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Encourage future visitors

The Aloha State’s strict enforcement of its mandatory 14-day quarantine for Mainland and international travelers has sent a message that’s being heard around the world.

National Geographic, Time, CNN and Reuters are just a few of the outlets to post stories about visitors being busted for breaking quarantine. Last week’s arrests of 21 visitors on the Big Island garnered a lot of recent attention, but Hawaii’s tough love approach has been on the media’s radar for months.

A CNN story by Josh Campbell that ran in early May compares the efforts of police, soldiers, hotel staff and health department officials to what might be expected in an “authoritarian dictatorship.” He writes that Hawaii’s approach features “some of the strictest measures in the country aimed at stopping the coronavirus.”

And guess what, those efforts have paid off. Oahu has logged some new COVID-19 cases recently, but overall Hawaii has flattened the curve in remarkable fashion. The only state with fewer cases is Montana. This has allowed us to begin opening up businesses such as beauty shops, bars and restaurants, and for interisland travelers to fly without the requirement of a 14-day quarantine. The measures to slow the spread of COVID-19 have come with a price, however, an economic toll that is painful now and may hurt for years.

What messages do this tough love and self sacrifice send to the world? First off, they say Hawaii puts a priority on the health and safety of its people. It also says we expect guests to follow the rules and abide by their word. Harsh as it sounds, those who lie and cheat are not welcome.

For travelers who wish to be pono, to do the right thing while protecting the health of themselves and others, the message conveyed is Hawaii is an excellent place to be. Who wouldn’t prefer an island chain that is relatively free of COVID-19 and has residents who take the disease seriously over destinations where cases are spiking and people seem bent on partying like it’s 1999?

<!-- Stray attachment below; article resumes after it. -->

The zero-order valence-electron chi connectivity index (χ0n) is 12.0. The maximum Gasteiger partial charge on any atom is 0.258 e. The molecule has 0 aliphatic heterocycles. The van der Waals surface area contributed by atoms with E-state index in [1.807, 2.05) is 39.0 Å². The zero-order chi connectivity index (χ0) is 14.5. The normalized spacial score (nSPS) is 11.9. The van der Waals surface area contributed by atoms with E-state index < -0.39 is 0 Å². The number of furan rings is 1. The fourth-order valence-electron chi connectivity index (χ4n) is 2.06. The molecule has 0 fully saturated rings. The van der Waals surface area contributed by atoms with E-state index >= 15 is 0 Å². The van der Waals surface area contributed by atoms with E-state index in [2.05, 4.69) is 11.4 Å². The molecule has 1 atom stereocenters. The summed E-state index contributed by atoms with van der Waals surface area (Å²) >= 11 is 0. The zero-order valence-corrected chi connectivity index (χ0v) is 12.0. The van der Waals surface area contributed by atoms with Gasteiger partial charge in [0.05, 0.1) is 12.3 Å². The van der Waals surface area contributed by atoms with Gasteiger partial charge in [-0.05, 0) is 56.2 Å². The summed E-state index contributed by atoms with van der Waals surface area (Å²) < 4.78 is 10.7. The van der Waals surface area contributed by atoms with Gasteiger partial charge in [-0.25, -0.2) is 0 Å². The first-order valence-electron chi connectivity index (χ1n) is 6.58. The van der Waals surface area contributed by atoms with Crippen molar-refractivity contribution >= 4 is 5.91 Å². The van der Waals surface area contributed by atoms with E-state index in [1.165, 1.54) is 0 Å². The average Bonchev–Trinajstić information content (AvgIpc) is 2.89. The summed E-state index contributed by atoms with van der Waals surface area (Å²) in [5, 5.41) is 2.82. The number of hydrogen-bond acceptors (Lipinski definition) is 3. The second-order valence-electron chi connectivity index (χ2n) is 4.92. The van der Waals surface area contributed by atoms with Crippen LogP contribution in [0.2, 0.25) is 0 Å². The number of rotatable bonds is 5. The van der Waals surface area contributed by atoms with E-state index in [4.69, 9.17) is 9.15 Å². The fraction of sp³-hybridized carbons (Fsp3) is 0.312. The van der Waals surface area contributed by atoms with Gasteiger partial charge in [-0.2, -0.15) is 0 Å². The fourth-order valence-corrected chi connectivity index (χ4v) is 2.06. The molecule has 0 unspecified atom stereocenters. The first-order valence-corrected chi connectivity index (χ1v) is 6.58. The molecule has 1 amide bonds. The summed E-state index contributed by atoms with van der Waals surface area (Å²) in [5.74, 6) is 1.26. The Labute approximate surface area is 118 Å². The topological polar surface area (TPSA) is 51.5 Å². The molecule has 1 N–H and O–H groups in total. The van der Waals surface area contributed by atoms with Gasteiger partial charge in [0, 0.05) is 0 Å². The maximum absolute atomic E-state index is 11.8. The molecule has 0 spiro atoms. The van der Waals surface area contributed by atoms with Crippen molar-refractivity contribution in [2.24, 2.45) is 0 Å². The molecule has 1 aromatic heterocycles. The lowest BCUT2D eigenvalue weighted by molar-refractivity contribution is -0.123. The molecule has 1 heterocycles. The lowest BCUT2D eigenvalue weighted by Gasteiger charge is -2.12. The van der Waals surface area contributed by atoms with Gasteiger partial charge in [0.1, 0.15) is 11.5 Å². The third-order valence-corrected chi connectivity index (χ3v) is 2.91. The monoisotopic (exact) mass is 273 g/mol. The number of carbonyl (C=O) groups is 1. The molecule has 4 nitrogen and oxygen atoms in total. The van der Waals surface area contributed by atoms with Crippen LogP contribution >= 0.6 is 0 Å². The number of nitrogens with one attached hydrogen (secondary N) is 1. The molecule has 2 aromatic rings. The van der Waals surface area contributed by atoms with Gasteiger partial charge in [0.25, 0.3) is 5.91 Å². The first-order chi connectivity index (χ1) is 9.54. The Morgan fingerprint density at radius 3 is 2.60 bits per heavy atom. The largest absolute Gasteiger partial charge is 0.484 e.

On the flip side, now that the world has heard and read about our tough love, maybe it’s time to share some just plain old love. Many visitors to Hawaii make their travel plans far in advance, six months out, or a year. Potential guests need to know they will be welcome.

“We miss you,” sounds like a good start for a promotional campaign. “Hawaii can’t wait to share its aloha with you again soon,” or, “When it’s time, we’ll have the flower lei and mai tais ready.”

Like it or not, tourism is the lifeblood of our economy. Positive messaging now could make a huge difference when the pandemic finally runs its course. Travelers wondering where to spend their hard-earned money on long-overdue vacations will not only be searching for spots that are safe and forward thinking, but also ones that will greet them with open arms.

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